Convalescent Camp, 18th Army Corps Hospital
August 14th 1864
It is with the greatest pleasure that I now commence you this letter for I have very unexpectedly met brother Robert at City Point. The first I knew of his being in this department was yesterday forenoon about 10 o’clock when I received two letters from him written at City Point. The first was dated the 6th and last the 10th of this month. He wanted me to come and see him if possible but the letters had been so long written that I hardly knew what to do but told the Doctor about it and he said if I wanted to go he would give me a pass. So I concluded to try my luck although it looked to be rather a doubtful case for he said in his letter that he could not leave the steamer for they were expecting orders every moment. But I took my pass which Dwight [Satterlee] gave me (good for two days) and started about 2 o’clock yesterday p.m. I had never been to City Point so did not know the road but I had not walked more than a mile when I was overtaken by a team the driver of which asked me to ride. I accepted the offer and so got to my journey’s end much sooner and easier than I should on foot.
As soon as the team stopped at the Point, I got out and commenced taking a birdseye view of the shipping which is quite thick in the river at this Point but I was led by some unknown power or instinct to the very dock where the Peril — his steamer — was laying — the very first one, and the first person I noticed on board was Bob. I hailed him and he knew me at once and came on shore and shook hands with me and kissed — the first kiss I have had since you left me at Fort Monroe.
But now came the trouble for the Peril was loaded with troops and was just taking in her gangway plank preparatory to a start, so he had to go aboard and they cast off the lines. But as the steamer was swinging around, her bow came close in to the dock and I had a sort of a reckless spell come over me about that time. So as quick as thought — or much quicker than I can write it — I caught hold of one of her head chains and climbed aboard. Bob had gone in to his room and did not see me when I came aboard and when I found him, the poor boy was in tears. I did not feel like crying but do not know what I might have done if I had remained on the dock.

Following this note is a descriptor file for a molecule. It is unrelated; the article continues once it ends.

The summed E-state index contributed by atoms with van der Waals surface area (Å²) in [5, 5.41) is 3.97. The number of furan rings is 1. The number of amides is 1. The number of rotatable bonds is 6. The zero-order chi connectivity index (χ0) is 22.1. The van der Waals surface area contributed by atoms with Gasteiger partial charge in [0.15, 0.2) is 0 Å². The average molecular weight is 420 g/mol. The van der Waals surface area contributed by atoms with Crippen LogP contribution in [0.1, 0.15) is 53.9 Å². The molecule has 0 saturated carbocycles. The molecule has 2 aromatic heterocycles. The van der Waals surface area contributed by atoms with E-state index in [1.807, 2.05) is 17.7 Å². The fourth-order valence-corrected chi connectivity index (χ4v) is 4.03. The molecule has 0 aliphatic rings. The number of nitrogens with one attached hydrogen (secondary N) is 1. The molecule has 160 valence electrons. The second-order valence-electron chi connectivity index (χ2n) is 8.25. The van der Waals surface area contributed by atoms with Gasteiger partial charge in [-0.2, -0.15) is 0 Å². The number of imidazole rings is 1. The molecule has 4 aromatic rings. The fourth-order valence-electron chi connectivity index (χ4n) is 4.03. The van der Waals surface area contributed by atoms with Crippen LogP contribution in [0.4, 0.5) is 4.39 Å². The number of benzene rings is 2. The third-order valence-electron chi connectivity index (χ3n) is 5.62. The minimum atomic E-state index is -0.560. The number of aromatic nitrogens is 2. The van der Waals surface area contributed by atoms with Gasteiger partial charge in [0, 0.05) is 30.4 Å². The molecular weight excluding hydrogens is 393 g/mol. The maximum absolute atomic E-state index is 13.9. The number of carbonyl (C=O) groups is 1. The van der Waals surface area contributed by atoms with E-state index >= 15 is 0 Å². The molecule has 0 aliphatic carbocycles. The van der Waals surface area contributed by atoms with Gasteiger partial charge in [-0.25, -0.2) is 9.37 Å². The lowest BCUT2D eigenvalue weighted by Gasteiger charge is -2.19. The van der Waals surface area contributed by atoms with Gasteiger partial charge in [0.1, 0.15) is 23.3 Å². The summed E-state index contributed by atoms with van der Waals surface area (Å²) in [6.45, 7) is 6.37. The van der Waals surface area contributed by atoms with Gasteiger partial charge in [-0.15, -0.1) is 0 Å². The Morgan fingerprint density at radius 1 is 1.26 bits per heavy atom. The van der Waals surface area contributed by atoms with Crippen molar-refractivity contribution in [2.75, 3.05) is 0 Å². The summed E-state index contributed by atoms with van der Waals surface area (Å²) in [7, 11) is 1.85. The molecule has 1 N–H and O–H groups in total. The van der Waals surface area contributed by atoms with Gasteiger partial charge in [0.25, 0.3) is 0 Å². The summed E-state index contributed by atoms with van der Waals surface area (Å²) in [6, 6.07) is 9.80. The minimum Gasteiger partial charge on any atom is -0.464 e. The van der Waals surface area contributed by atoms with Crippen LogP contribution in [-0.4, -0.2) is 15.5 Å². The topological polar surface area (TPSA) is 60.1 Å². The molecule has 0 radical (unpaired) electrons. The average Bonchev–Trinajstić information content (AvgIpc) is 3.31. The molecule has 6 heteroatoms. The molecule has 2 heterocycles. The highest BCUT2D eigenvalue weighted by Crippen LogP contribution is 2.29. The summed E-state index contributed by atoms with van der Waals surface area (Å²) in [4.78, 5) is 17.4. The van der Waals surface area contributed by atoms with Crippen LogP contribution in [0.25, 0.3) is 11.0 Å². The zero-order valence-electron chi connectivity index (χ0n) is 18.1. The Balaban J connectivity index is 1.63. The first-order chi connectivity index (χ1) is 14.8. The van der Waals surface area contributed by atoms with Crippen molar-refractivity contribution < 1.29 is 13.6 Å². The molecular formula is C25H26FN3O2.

Robert is looking rather thin and I think he ought not to remain on that boat long for she is not a very comfortable craft and he says he shall leave her as soon as they arrive in New York which he hopes will be soon. But to my adventure.
The steamer hauled off in the stream and anchored so I sit down with Bob and had a good talk about all the folks at home and about things in general, but I did not feel easy for there was no way of getting ashore and no one knew where the troops were to be taken and I was a little afraid they were going to Washington. So Bob went with me to see the Capt. of the boat but he knew no more than any of us but said he would get me aboard of the tug when she came alongside to give him orders. So we had supper and I was introduced to Mr. Williams, the chief engineer, and also to the mate whose name I have now forgotten. Bob took me into his room and showed me his things and finally made me take one of his new gingham shirts that Jane made for him and his light felt hat. So I left my cap — the one I bought in Norfolk when you was with me — and I also left the shirt I had on which was white cotton. He did not want me to leave it but I told him it would make a good undershirt for summer. The tugboat did not come alongside but went by us and gave the Capt. orders to go up to a place above City Point called Deep Bottom. So then I knew I was not going far and felt easier. The boat started at 10 o’clock p.m. and went up the river in concert with all the other transports for the 2nd Corps were all embarked.
So we went up the river I should think about 15 or 20 miles and landed the men and then came back to City Point and anchored and about 7 o’clock the Capt. had about lowered for his own convenience so Bob and I came on shore together and I picked him up a piece of a gun stock and 3 bullets that were thrown up by the late explosion at that place. ¹ So take it all round, I think I have been extremely fortunate and I think the wisdom of a Higher power must have planned it all for me for it could not have been planned more to my advantage. And coming back this morning, I got two rides which brought me almost here. The first was in a team and the latter was on horseback with a man who had two horses and was leading one.